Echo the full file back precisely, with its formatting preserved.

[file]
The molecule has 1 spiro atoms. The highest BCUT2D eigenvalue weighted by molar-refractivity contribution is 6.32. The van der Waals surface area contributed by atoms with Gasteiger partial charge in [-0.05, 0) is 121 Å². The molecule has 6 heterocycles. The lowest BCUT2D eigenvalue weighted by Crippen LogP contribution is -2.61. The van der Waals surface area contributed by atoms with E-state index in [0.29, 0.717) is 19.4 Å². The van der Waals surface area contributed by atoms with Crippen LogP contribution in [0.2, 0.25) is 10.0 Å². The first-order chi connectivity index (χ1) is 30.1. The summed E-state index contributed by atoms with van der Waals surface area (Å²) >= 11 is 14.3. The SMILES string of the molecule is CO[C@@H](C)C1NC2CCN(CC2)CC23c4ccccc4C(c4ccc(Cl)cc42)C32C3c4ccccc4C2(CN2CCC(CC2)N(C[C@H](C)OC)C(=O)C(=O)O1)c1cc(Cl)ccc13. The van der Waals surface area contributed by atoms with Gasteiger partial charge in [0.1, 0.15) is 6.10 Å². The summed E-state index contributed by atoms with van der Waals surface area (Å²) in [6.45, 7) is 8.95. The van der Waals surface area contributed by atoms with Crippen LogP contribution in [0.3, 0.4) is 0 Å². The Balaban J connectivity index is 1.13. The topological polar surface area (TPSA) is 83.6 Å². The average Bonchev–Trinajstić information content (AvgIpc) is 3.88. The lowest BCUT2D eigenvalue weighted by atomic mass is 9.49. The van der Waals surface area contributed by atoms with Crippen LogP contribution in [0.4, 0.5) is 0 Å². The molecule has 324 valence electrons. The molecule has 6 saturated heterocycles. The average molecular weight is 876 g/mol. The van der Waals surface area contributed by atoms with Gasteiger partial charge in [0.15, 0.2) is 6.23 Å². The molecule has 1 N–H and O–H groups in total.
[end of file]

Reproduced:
The molecule has 1 spiro atoms. The highest BCUT2D eigenvalue weighted by molar-refractivity contribution is 6.32. The van der Waals surface area contributed by atoms with Gasteiger partial charge in [-0.05, 0) is 121 Å². The molecule has 6 heterocycles. The lowest BCUT2D eigenvalue weighted by Crippen LogP contribution is -2.61. The van der Waals surface area contributed by atoms with E-state index in [0.29, 0.717) is 19.4 Å². The van der Waals surface area contributed by atoms with Crippen LogP contribution in [0.2, 0.25) is 10.0 Å². The first-order chi connectivity index (χ1) is 30.1. The summed E-state index contributed by atoms with van der Waals surface area (Å²) >= 11 is 14.3. The SMILES string of the molecule is CO[C@@H](C)C1NC2CCN(CC2)CC23c4ccccc4C(c4ccc(Cl)cc42)C32C3c4ccccc4C2(CN2CCC(CC2)N(C[C@H](C)OC)C(=O)C(=O)O1)c1cc(Cl)ccc13. The van der Waals surface area contributed by atoms with Gasteiger partial charge in [0.1, 0.15) is 6.10 Å². The summed E-state index contributed by atoms with van der Waals surface area (Å²) in [6.45, 7) is 8.95. The van der Waals surface area contributed by atoms with Crippen LogP contribution in [0.3, 0.4) is 0 Å². The Balaban J connectivity index is 1.13. The topological polar surface area (TPSA) is 83.6 Å². The average Bonchev–Trinajstić information content (AvgIpc) is 3.88. The lowest BCUT2D eigenvalue weighted by atomic mass is 9.49. The van der Waals surface area contributed by atoms with Crippen LogP contribution in [0.4, 0.5) is 0 Å². The molecule has 324 valence electrons. The molecule has 6 saturated heterocycles. The average molecular weight is 876 g/mol. The van der Waals surface area contributed by atoms with Gasteiger partial charge in [0.15, 0.2) is 6.23 Å². The molecule has 1 N–H and O–H groups in total.